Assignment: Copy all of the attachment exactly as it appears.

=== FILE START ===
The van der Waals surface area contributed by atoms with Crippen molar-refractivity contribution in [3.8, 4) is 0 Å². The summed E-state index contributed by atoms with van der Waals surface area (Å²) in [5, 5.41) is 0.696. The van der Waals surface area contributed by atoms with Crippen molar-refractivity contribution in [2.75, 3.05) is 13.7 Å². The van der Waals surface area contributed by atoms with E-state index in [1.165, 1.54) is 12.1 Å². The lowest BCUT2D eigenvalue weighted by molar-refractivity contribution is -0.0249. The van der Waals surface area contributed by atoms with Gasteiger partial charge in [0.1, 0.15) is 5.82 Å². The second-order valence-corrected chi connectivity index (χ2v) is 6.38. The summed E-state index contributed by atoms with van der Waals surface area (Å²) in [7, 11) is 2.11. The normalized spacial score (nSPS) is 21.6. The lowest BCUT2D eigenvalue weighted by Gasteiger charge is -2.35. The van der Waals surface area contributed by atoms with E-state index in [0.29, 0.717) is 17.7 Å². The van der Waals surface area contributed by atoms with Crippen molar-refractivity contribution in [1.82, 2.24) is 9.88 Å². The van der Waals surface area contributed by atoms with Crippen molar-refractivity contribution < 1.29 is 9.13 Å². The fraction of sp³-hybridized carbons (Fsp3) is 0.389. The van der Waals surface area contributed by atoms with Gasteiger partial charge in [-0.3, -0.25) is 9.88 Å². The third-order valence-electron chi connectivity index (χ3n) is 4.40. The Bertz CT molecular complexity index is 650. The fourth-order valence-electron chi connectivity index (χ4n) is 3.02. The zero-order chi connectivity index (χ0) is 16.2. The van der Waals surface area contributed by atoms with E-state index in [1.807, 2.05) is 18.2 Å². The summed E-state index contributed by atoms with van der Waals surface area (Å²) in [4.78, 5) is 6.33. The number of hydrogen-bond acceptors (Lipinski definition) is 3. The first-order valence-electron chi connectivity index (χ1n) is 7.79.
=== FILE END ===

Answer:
The van der Waals surface area contributed by atoms with Crippen molar-refractivity contribution in [3.8, 4) is 0 Å². The summed E-state index contributed by atoms with van der Waals surface area (Å²) in [5, 5.41) is 0.696. The van der Waals surface area contributed by atoms with Crippen molar-refractivity contribution in [2.75, 3.05) is 13.7 Å². The van der Waals surface area contributed by atoms with E-state index in [1.165, 1.54) is 12.1 Å². The lowest BCUT2D eigenvalue weighted by molar-refractivity contribution is -0.0249. The van der Waals surface area contributed by atoms with Gasteiger partial charge in [0.1, 0.15) is 5.82 Å². The second-order valence-corrected chi connectivity index (χ2v) is 6.38. The summed E-state index contributed by atoms with van der Waals surface area (Å²) in [7, 11) is 2.11. The normalized spacial score (nSPS) is 21.6. The lowest BCUT2D eigenvalue weighted by Gasteiger charge is -2.35. The van der Waals surface area contributed by atoms with E-state index in [0.29, 0.717) is 17.7 Å². The van der Waals surface area contributed by atoms with Crippen molar-refractivity contribution in [1.82, 2.24) is 9.88 Å². The van der Waals surface area contributed by atoms with Crippen molar-refractivity contribution < 1.29 is 9.13 Å². The fraction of sp³-hybridized carbons (Fsp3) is 0.389. The van der Waals surface area contributed by atoms with Gasteiger partial charge in [-0.3, -0.25) is 9.88 Å². The third-order valence-electron chi connectivity index (χ3n) is 4.40. The Bertz CT molecular complexity index is 650. The fourth-order valence-electron chi connectivity index (χ4n) is 3.02. The zero-order chi connectivity index (χ0) is 16.2. The van der Waals surface area contributed by atoms with E-state index in [1.807, 2.05) is 18.2 Å². The summed E-state index contributed by atoms with van der Waals surface area (Å²) in [4.78, 5) is 6.33. The number of hydrogen-bond acceptors (Lipinski definition) is 3. The first-order valence-electron chi connectivity index (χ1n) is 7.79.